Why MGM Resorts Is Upgrading Monte Carlo

Why MGM Resorts Is Upgrading Monte Carlo

The Las Vegas Strip is getting another face-lift now that MGM Resorts (NYSE:MGM) is spending $450 million to turn the Monte Carlo into Park MGM. It’s a needed upgrade for an aging property and one of MGM’s weakest performers, and key to attracting more high-end customers to the south side of the Strip.

MGM Resorts should be able to generate millions in additional revenue, as well as more spending at restaurants, bars, and shops around the resort.

In the first nine months of 2017, Monte Carlo’s revenue per available room was $120 for the resort’s 2,600 rooms. That’s better than neighboring Luxor and Excalibur at $114 and $98, respectively, but much lower than New York-New York and MGM Grand at a respective $144 and $180 per night. To Monte Carlo’s north, Aria and Bellagio led the field, with revenue of $242 and $268 per room, respectively.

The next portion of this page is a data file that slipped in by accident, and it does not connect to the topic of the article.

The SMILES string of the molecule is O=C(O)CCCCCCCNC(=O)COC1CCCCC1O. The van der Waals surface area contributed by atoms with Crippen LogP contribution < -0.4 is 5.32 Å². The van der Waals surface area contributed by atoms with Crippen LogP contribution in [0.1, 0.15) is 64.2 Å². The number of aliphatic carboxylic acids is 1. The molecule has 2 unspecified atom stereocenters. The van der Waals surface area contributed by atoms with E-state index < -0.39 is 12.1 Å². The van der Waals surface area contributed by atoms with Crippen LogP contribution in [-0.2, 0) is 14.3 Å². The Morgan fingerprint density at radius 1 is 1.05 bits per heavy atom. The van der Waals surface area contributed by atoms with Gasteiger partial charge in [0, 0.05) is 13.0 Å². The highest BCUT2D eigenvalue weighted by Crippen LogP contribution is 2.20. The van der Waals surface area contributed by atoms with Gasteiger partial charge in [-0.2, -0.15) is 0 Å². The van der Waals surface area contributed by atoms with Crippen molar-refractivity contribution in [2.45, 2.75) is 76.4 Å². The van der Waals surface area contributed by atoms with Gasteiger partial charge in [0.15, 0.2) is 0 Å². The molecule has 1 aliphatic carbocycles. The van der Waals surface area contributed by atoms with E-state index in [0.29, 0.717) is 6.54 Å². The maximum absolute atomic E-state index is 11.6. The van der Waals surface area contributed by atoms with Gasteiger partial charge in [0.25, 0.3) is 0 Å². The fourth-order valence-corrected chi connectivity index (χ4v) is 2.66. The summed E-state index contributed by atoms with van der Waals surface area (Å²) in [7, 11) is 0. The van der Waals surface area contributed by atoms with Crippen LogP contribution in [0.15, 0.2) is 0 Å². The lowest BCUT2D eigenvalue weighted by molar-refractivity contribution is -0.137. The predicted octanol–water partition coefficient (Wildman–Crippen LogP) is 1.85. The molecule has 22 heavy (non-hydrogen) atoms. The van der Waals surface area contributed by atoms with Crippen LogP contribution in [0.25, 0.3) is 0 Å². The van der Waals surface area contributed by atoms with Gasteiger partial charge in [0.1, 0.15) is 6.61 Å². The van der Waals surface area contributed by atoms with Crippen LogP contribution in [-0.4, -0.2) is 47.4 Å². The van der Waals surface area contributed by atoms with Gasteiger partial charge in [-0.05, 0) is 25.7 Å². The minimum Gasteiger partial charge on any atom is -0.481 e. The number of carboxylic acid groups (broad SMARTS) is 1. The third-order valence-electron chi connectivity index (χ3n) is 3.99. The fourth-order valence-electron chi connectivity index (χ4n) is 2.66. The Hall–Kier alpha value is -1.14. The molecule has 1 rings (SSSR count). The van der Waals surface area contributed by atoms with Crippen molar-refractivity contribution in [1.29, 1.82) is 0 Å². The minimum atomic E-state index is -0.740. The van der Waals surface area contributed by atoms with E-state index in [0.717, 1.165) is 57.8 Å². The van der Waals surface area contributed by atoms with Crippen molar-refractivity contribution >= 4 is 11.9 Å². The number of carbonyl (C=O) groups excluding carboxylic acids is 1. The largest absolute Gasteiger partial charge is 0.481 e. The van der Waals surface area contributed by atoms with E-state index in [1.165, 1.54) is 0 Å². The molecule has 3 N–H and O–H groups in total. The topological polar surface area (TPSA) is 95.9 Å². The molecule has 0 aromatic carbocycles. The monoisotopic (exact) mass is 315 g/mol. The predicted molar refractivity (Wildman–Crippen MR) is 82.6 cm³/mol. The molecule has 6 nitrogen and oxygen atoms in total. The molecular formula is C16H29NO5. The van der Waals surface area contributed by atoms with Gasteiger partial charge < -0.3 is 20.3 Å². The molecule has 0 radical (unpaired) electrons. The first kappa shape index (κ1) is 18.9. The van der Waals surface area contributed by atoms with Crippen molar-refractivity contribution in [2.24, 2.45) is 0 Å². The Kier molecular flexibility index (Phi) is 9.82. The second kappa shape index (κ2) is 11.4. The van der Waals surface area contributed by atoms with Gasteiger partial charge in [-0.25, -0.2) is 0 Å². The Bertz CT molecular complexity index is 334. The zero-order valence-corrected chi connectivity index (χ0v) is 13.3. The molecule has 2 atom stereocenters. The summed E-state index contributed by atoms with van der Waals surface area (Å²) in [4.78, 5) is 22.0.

These comparisons are important because Monte Carlo is right in the middle of MGM’s resorts and across the street from T-Mobile Arena. If Park MGM can increase revenue per available room to $180 or more, it would add at least $57 million in revenue annually to MGM.

MGM doesn’t breakdown Monte Carlo’s revenue by segment, but overall the combination of food and beverage and entertainment are 108% of the revenue from rooms alone. If we estimate that room revenue will rise $57 million from an increased average room rate of $180, then we can approximate that food, beverage, and entertainment revenue will rise about $62 million.


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